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The Course of True Love Never Did Run Smooth

Chapter Text

“O thou invisible spirit of wine, if thou hast no name to be known by, let us call thee devil.”
-William Shakespeare, Othello, 2.3


Robin returned the shot glass to the bartop with a euphoric clink, the alcohol burning a trail of warmth down her throat.

“Another?” the bartender grinned as Robin let out a small cough.

“No thanks,” said Robin brightly. “But I’ll have a glass of white, please.” He nodded, then returned with her request. She pushed money towards him and turned away, weaving through the crowd that shoved eagerly forward to take her vacated spot.

For a small town college pub, The Runaway Keg did extremely well, especially during the last, hedonistic days before the spring term began; throngs of students and staff alike crowded into its grimy, dimly lit space.

Robin was mostly here to get a feel for the city of Cambridge. She wanted to meet people and try new things. Tomorrow, she officially started as the newest and youngest Drama professor at the University, and she wanted to spend one last fun night out, before her social life moved entirely within the confines of campus life.

Music pulsed into the pub, the bass blending pleasantly with the warm glow of the alcohol; she felt relaxed and loose and fond of her new home.

Fifteen minutes and three laps of the place later, Robin’s glow had dissipated.

Her mobile buzzed; a quick glance revealed that Violet, her cousin and the only person she knew in Cambridge, had come down with food poisoning.

“I’m so sorry, Rob! Can’t leave the loo. Will make it up to you. Good luck tomorrow!”

Robin sighed, looking around. There wasn’t a single spot to sit, and most of the older people were talking in tight, closed-off huddles, their close-knit familiarity shimmering around them like a shield.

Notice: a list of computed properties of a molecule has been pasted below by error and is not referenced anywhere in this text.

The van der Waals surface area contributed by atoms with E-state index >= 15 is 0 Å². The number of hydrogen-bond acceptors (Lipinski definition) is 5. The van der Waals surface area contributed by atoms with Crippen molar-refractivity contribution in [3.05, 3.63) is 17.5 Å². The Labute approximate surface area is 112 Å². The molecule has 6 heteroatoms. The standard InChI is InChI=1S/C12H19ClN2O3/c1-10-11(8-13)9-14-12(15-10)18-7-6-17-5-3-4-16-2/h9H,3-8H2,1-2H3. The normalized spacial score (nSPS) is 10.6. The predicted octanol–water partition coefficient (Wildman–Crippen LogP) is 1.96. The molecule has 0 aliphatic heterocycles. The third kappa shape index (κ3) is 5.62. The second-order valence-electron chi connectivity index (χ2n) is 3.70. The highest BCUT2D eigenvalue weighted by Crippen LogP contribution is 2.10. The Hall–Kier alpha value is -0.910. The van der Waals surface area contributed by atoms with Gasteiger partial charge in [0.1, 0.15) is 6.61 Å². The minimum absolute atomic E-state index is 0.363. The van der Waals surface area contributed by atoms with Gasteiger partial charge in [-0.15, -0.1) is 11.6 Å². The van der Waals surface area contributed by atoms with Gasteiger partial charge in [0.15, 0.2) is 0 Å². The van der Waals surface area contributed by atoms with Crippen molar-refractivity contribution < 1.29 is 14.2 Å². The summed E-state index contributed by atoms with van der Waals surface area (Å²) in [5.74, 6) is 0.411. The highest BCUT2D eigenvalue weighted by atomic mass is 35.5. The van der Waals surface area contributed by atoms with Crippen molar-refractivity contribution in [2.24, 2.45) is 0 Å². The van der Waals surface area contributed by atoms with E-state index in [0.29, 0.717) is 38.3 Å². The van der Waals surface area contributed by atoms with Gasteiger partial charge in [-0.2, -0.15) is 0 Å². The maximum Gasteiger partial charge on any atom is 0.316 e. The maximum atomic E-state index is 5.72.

She was good with people, good with parties, and made a point of being easy to talk to; she knew her strengths and played to them well.

But this was a bit too intimidating.

She watched a group of people about her age burst into laughter at the table to her right, looked at the empty wine glass she held, and decided to get another.

She turned abruptly towards the bar, and smacked directly into a young man about her age.

“Oh god, I’m sorry!” Robin exclaimed.

The man’s angry expression softened as his eyes swept Robin from head to foot.

“Nah, you’re all right, darlin,” he smiled.

Robin gave him a brief nod, then turned to walk away.

“Hey, where’re you going?” The man’s hand landed on her arm, and Robin’s breath caught.

No matter how many years had passed, her body still burned through its wildfire of reactions: pulse quickening, palms clammy, sweat prickling along the back of her neck.

She glared at him, and he lifted his eyebrows, but his hand stayed where it was.

“We’re just bein’ friendly, is all,” he leered, and a bright female voice shouted, “There you are!”

A blonde woman with a friendly, pretty face had stopped at Robin’s side, looking at the man with a sharp expression before turning to Robin.

“I lost you at the bar, it’s absolutely packed in here!”

The man looked between them, and sensing a lost cause, dropped his arm from Robin’s elbow, disappearing back into the crowd.

Robin and the woman stared at each other, smiling.

“Thanks!” Robin said, raising her voice to be heard above the music and laughter.

The woman waved a hand.

“No thanks necessary!”

“Let me buy you a drink!” Robin was already reaching for her purse.

“No, really, it’s all right-”

“Please, I insist!”

The woman tilted her head, kind eyes studying her behind metal framed glasses.

“Only if you join me at my table back there. You look like you could use some company.”

Robin hesitated.

“I promise we’re safe,” grinned the woman. “It’s only my husband and a friend of ours. We’re boringly normal.”

This coaxed a laugh from Robin, and she nodded. She had come out this evening in order to make friends, after all.

“Lovely!” said the woman, nodding to the left corner, indicating their route as they began steering through the crowd. She leaned closer to Robin’s ear.